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The Democratic Strategist

Political Strategy for a Permanent Democratic Majority

GOP Foreign Policy Rift Is For Real

We hear so many misleading reports about “civil war in the Republican Party” that it’s sometimes hard to see the real thing when it appears. But while Republican divisions over domestic policy are usually over strategy and tactics rather than ideology, there are growing signs the battle over international affairs could be the most serious in a very long time. That was the subject of a column I did this week for TPMCafe. Here are some excerpts:

The sharp exchange last weekend between Rick Perry and Rand Paul over Iraq — and more broadly, its relationship to the “Reagan legacy” in foreign policy — may have seemed like mid-summer entertainment to many observers, or perhaps just a food fight between two men thinking about running against each other for president in 2016. But from a broader perspective, we may be witnessing the first really serious division in the Republican Party over international affairs since the 1950s….
Yes, there was scattered GOP opposition to LBJ’s and Nixon’s Vietnam policies and a brief conservative reaction against Nixon’s and Ford’s detente strategy with the Soviet Union. And throughout the period of consensus, there were small bands of paleoconservative and libertarian dissenters against Cold War and post-Cold War GOP orthodoxy. But unless you think Pat Buchanan’s paleoconservative foreign policy views were a significant spur to his occasionally impressive 1992 and 1996 primary challenges (I don’t), none of this dissent rose to the level of a real challenge to party leadership, and generally lay outside the mainstream of conservative opinion.
The current discussion of Iraq among Republicans should not obscure the fact that party elected officials dutifully lined up behind the Bush-Cheney drive for a “war of choice.” Ninety-seven percent of House Republicans and 98 percent of Senate Republicans voted for the resolution to authorize the invasion. Republican backing for the later “surge” was nearly that unanimous, despite rapidly eroding public support for the war. Indeed, John McCain’s identification with the “surge” was crucial in making him acceptable to rank-and-file conservatives in 2008.
The current argument being fronted by Perry and Paul is different in three important respects. First, public opinion among Republican voters over what to do right now in Iraq is notably divided, with (according to an ABC/Washington Post poll last month), 60 percent opposing the deployment of ground troops that the Cheneys are promoting and 38 percent opposing the air strikes Perry favors.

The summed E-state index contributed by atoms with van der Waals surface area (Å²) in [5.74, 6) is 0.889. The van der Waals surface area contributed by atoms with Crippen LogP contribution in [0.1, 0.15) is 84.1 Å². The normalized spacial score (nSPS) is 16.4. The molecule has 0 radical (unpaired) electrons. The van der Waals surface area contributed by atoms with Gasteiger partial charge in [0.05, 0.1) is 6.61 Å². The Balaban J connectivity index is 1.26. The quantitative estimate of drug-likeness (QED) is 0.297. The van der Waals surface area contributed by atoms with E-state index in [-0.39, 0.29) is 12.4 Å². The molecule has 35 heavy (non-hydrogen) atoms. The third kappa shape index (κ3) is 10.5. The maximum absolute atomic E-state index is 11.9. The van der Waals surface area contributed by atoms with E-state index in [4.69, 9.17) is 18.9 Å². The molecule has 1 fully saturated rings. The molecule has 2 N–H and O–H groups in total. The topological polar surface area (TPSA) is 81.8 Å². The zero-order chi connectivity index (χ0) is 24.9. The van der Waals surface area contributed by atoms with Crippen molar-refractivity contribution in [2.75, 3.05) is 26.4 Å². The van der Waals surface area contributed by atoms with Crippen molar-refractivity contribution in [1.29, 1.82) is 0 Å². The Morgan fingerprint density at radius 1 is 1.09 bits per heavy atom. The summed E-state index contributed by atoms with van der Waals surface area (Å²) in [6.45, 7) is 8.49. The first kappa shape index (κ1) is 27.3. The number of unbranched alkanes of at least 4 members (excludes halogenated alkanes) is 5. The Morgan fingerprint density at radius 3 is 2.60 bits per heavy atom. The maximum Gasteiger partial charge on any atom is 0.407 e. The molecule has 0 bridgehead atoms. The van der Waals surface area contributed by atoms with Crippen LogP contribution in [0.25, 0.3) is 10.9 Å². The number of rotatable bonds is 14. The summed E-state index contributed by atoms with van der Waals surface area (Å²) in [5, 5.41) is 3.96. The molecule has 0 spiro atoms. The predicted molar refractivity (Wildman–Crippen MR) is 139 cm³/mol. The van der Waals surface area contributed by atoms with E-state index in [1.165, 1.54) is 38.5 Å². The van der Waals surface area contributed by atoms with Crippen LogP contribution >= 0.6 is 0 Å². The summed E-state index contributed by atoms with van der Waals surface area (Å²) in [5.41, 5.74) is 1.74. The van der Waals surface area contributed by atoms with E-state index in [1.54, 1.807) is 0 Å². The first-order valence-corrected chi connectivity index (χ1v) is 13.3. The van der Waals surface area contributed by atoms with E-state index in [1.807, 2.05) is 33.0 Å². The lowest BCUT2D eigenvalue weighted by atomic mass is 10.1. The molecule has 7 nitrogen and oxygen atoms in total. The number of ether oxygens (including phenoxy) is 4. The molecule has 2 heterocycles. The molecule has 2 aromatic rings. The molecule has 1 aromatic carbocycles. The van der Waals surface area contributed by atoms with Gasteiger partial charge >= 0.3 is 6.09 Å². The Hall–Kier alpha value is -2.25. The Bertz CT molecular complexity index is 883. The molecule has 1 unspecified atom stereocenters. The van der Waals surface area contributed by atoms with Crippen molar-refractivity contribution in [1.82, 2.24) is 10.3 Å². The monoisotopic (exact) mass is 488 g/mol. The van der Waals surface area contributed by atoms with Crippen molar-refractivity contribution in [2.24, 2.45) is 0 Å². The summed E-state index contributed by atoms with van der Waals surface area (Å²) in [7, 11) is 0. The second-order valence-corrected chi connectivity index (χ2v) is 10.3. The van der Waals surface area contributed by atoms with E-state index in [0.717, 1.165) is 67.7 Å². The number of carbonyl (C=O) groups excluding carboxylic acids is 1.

Second, this strain of GOP reluctance to embrace a fresh war in Iraq (supplemented by significant evidence of “buyer’s remorse” over the 2003 invasion) is not, like past anti-interventionist sentiment on Libya or Syria, just a function of reflexive opposition to Obama, whose position on Iraq is not that different from a majority of Republican voters.
And third, GOP divisions on foreign policy are very likely to sharpen as we move into the 2016 cycle, partially for competitive reasons but also because the candidates will be forced to project their own vision of America’s role in the world and not simply play off Obama’s record. And while Paul and Perry have staked out early and sharply divergent turf (as has to a lesser extent Marco Rubio, another neocon favorite), it’s possible other candidates will find intermediary positions–viz. Ted Cruz’s claim that he stands “halfway between” John McCain and Rand Paul on foreign policy. It will be quite the contrast from the 2012 cycle, in which the entire field lined up in support of traditional conservative positions favoring higher defense spending and aggressive confrontation with Iran, Russia and China, with the lonely exception of Rand’s father Ron.

I’ve observed elsewhere that while Rand Paul has a lot of support from GOP rank-and-file on Iraq, and has been clever in projecting his longstanding call for eliminating assistance to the Palestinian Authority into a pro-Israel measure, he’s not quite into the party mainstream just yet. Republicans reflexively favor higher defense spending and lethal aggressiveness towards America’s enemies, real and perceived. It’s not clear Paul’s amalgam of libertarian and Old Right perspectives on the world will pass muster with elites or with the GOP rank-and-file. But he’ll certainly force long-buried issues out into the open.

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